Minority internship program celebrates 10 years

Gabriella DiPietro | Staff Writer


In 2007, Duquesne’s human resources department created the Minority Development Internship Program in order to promote a more inclusive and diverse workforce. Now, they are celebrating 10 years of success and job placement.

The Minority Development Internship Program works to provide college-educated minorities with employment opportunities. These interns, after being placed within various departments of the university, are able to develop their professional skills.

These internships are compensated, full-time positions that can last either one or two years, with the goal of permanently hiring the intern at Duquesne by the end of their internship.

Marla Bradford, a senior employment recruiter at Duquesne, detailed how the program operates and aims to provide interns with experience in multiple departments of the university.

“Human resources work with the participating departments to identify projects or short-term assignments on which interns can work,” Bradford said.

She explained that the participants are then moved around to several departments.

“Interns are then placed for a three- to six-month rotation in one department before being moved to another department for the same amount of time. Each intern can potentially work in up to eight different departments over the course of a two-year appointment,” she said.

Bradford also outlined the evaluation process that each of the program interns will go through.

“Interns are evaluated after each rotation in several job performance areas — attitude,
dependability, flexibility, quality of work, quantity of work and attendance/punctuality,” said Bradford.

Interns will also have benchmarks set for them.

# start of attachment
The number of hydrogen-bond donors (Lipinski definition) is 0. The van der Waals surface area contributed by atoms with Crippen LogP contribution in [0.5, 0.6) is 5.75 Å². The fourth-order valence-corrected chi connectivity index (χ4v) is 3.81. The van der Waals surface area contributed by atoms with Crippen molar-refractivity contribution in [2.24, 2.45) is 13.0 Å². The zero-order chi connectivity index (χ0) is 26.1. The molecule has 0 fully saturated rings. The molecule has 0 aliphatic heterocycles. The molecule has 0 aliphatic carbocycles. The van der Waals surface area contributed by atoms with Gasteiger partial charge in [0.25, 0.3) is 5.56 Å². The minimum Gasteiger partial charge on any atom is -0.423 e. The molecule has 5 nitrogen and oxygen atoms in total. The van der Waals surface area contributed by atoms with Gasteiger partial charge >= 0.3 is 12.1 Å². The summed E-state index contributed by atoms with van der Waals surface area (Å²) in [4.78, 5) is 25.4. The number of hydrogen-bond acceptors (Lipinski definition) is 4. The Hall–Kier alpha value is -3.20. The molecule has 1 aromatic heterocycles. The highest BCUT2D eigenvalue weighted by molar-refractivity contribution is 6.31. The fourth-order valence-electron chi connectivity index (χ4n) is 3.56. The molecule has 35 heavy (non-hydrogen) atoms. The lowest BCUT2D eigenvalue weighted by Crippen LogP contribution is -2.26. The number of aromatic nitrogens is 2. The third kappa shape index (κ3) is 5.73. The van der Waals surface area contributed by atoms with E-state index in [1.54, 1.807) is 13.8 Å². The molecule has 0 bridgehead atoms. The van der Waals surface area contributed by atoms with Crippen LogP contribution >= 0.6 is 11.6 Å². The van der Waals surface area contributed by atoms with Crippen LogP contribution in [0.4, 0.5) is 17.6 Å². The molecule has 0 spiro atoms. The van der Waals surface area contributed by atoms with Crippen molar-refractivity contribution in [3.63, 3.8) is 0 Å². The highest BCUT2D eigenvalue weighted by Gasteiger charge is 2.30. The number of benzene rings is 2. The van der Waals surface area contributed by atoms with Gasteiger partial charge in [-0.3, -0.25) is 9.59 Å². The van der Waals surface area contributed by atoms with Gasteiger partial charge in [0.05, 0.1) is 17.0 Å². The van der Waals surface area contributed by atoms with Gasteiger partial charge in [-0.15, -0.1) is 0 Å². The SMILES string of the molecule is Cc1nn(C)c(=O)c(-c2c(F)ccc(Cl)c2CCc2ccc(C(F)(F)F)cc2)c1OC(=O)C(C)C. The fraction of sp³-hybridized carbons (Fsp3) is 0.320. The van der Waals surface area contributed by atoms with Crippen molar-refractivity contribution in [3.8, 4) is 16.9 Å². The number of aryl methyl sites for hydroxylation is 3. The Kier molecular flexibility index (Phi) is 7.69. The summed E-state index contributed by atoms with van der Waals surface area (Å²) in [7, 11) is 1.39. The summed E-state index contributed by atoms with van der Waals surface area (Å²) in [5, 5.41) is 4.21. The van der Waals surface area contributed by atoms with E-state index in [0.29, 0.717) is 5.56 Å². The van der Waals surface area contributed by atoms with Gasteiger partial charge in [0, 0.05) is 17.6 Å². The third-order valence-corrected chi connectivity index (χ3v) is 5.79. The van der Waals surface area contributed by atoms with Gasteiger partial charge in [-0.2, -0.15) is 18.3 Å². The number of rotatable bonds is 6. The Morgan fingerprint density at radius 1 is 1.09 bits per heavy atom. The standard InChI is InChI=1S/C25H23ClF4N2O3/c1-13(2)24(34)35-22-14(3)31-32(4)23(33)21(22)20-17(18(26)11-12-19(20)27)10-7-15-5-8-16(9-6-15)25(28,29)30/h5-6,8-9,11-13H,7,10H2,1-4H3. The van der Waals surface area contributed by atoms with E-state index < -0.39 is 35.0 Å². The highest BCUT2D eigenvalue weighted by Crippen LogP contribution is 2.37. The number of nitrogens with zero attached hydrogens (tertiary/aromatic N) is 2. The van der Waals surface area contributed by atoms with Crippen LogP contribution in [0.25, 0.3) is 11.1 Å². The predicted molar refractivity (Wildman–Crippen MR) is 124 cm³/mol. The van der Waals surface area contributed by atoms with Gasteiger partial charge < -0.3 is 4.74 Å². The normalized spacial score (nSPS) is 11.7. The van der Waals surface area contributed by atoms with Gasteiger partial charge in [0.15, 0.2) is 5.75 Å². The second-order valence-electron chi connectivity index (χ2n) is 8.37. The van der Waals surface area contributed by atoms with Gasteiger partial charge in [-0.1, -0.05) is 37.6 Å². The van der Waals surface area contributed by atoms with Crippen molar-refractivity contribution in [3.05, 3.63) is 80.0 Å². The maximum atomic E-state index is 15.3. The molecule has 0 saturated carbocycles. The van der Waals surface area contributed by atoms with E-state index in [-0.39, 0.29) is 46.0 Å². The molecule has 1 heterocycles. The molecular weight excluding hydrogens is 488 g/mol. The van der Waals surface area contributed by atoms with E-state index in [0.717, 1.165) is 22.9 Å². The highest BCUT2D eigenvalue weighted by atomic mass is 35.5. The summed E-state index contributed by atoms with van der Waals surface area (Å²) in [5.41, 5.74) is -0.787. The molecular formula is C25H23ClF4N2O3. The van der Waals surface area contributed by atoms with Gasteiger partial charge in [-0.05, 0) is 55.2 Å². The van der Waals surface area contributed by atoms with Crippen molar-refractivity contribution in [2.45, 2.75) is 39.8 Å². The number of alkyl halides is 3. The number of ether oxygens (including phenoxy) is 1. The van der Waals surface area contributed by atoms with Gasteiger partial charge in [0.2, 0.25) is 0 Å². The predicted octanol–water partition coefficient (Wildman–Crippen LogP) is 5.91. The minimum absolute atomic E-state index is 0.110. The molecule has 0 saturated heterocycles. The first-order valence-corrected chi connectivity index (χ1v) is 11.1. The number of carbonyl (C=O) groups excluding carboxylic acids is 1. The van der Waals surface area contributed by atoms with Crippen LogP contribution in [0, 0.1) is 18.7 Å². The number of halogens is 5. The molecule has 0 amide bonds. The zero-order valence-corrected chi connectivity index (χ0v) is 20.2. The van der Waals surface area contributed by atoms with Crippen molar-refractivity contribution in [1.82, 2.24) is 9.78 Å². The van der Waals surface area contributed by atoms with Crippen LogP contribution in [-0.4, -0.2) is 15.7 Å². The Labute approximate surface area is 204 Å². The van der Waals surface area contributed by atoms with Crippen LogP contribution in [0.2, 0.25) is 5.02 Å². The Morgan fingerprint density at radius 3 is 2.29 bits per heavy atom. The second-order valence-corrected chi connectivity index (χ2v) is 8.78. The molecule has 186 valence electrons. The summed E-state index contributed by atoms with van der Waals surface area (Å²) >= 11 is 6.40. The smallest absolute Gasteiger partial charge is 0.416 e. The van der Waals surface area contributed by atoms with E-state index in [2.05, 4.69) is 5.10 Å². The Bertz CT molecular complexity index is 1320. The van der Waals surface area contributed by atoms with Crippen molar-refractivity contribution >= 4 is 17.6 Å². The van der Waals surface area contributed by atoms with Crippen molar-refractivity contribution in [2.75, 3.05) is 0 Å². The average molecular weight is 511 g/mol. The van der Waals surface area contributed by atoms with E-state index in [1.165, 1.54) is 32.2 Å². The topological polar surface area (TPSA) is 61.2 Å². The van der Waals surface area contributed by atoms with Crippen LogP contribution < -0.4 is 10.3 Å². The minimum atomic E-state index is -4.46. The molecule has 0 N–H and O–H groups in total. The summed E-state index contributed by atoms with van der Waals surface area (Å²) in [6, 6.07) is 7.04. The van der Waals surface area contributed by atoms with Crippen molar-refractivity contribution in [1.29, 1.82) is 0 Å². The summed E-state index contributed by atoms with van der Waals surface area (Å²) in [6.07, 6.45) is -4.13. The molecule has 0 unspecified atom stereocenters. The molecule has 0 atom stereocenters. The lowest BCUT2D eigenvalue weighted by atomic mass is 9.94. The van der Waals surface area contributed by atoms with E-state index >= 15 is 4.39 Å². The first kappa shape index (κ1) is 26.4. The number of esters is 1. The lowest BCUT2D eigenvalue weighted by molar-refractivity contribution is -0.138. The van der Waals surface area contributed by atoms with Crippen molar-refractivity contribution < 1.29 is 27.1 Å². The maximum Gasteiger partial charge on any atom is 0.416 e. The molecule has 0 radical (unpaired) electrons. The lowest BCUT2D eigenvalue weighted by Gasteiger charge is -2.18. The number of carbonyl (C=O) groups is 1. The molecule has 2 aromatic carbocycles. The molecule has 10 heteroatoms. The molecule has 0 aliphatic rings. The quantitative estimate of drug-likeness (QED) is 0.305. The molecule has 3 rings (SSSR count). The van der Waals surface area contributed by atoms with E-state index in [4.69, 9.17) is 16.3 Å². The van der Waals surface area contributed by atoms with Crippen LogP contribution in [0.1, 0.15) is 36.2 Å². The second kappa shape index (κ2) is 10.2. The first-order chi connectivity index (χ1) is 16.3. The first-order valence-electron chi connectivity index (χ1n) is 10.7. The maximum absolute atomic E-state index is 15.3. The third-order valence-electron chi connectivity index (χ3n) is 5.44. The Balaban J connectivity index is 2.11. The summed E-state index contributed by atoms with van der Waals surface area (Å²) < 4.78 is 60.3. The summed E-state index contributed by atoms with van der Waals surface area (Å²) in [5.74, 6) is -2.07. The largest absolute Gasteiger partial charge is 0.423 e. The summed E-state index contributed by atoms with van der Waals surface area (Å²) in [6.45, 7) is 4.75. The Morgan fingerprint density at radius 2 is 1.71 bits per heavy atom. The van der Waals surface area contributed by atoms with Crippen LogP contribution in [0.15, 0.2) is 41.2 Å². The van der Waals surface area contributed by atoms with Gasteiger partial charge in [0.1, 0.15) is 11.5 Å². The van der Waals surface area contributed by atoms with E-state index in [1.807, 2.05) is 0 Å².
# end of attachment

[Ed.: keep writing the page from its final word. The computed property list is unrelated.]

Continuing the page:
“In addition, intern supervisors provided a summary review and goals for the next 30 days and recommendations for improvement. Areas in need of improvement are addressed through training sessions and mentorships,” she said.

According to Bradford, 25 individuals from underrepresented groups have gone through the
program, and of those 25, 19 finished the internship and 16 obtained a permanent full-time
position at the university.

The Minority Development Internship Program has helped to provide minorities with full-time employment and improve the minority retention rates at Duquesne.

“The program has proven successful in strengthening Duquesne’s commitment to endorse an inclusive workplace culture that values diversity and attracts, develops and retains talented employees of all backgrounds,” Bradford said.

“The Minority Development Internship Program has been extraordinarily successful,” said
Duquesne’s President Ken Gormley in a statement to The Duke. “Under the leadership of Marla Bradford, the program has brought to light talented individuals who have enriched virtually every aspect of our university Community.”

“Our new Strategic Plan calls for creating a vibrant campus community and fostering the
achievements of our talented staff,” said Gormley.

He said that the program has helped begin to create the campus that the Strategic Plan aims for.

“In the 10 years since it was founded, the Minority Development Internship Program has contributed greatly to this important goal. I’m looking forward to the even greater success as the program produces and nurtures new talent in the decades to come.”

More information on the program can be found by contacting Marla Bradford at bradfordm845@duq.edu or by going to Duquesne’s website.